A 25-year-old man has been arrested and charged with royal defamation for posting a comment on Facebook about a photo taken from a movie theatre screening of the royal anthem.
Thai Lawyers for Human Rights (TLHR) reports that Chakorn Laion, 25, was arrested at home in Mukdahan on 9 December by officers from the Investigation Division of the Provincial Police Region 1, the Rattanathibet Police Station, the Bangpongpang Police Station, and the Dontan Police Station. He was arrested on a warrant issued by the Nonthaburi Provincial Court for royal defamation and for uploading into a computer system data which could affect national security, as stipulated under the Computer Crimes Act.
According to a temporary detention request filed by the inquiry officer, Chakorn was charged for commenting on a Facebook post that featured a photo taken in a movie theatre of the Royal Anthem music video. The scene in the photo depicted King Vajiralongkorn and his son Prince Dipangkorn.
The complaint against Chakorn was filed by Thitiwat Tanagaroon, a royalist who confronted pro-democracy protesters with a raised a portrait of the late King Bhumibol during a protest at Central Pinklao on 20 October 2020. Thitiwat was later praised by the King while waiting with a crowd near the Grand Palace on 23 October 2020.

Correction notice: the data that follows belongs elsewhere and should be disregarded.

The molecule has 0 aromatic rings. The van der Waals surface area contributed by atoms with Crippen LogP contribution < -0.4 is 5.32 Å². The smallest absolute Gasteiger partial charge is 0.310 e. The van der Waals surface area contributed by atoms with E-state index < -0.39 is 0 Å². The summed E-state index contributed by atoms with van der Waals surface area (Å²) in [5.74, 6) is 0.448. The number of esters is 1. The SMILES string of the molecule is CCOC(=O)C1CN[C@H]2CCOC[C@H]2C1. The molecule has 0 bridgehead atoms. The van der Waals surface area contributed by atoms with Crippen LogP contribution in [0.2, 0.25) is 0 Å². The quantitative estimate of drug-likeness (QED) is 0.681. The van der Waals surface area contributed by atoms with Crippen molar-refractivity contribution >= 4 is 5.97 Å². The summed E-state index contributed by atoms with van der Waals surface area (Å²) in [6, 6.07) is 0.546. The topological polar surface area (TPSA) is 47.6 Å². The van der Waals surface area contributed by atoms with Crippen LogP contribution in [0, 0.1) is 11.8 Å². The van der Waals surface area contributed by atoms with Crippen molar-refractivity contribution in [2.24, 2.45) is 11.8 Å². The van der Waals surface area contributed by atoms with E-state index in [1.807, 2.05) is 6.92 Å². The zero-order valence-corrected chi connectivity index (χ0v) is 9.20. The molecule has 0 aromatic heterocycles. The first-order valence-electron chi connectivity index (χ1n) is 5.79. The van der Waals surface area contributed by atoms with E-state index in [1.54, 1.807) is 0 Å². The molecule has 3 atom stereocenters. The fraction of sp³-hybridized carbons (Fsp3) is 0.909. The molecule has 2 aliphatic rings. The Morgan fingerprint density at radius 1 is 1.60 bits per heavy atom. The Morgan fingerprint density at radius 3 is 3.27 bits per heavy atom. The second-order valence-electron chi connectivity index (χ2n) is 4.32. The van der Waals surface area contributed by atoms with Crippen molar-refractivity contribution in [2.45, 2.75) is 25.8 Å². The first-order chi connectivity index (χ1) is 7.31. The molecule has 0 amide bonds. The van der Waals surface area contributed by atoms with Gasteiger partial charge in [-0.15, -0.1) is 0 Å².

Thitiwat has previously filed royal defamation complaints against 2 other people, including Prasong Khotsongkhram, who was arrested on 8 July 2021 and was held in pre-trial detention for 27 days before being granted bail.
Chakorn was moved from Mukdahan to Nonthaburi, where he was taken for a temporary detention request. During the hearing, the inquiry officer told the court that he should not be granted bail because the charges carry a high penalty and he was likely to flee. The court disagreed, granting bail using a security of 150,000 baht. Bail was covered by the Will of the People Fund, which was established to help those being prosecuted for taking part in the pro-democracy movement.
TLHR noted that Chakorn’s arrest is another example of how the royal defamation law can be used to harass people who subscribe to different political beliefs, as the law allows anyone to file a complaint. There have been previous cases in which complaints were filed based on social media posts at police stations far from where the accused live, requiring them to spend time and money travelling to police appointments and court hearings.
224 people have been charged with royal defamation in 242 cases since November 2020. Of these cases, 111 resulted from complaints filed by members of the public, who TLHR said are likely to be pro-monarchy activists. 127 out of the 242 cases also resulted from social media activities.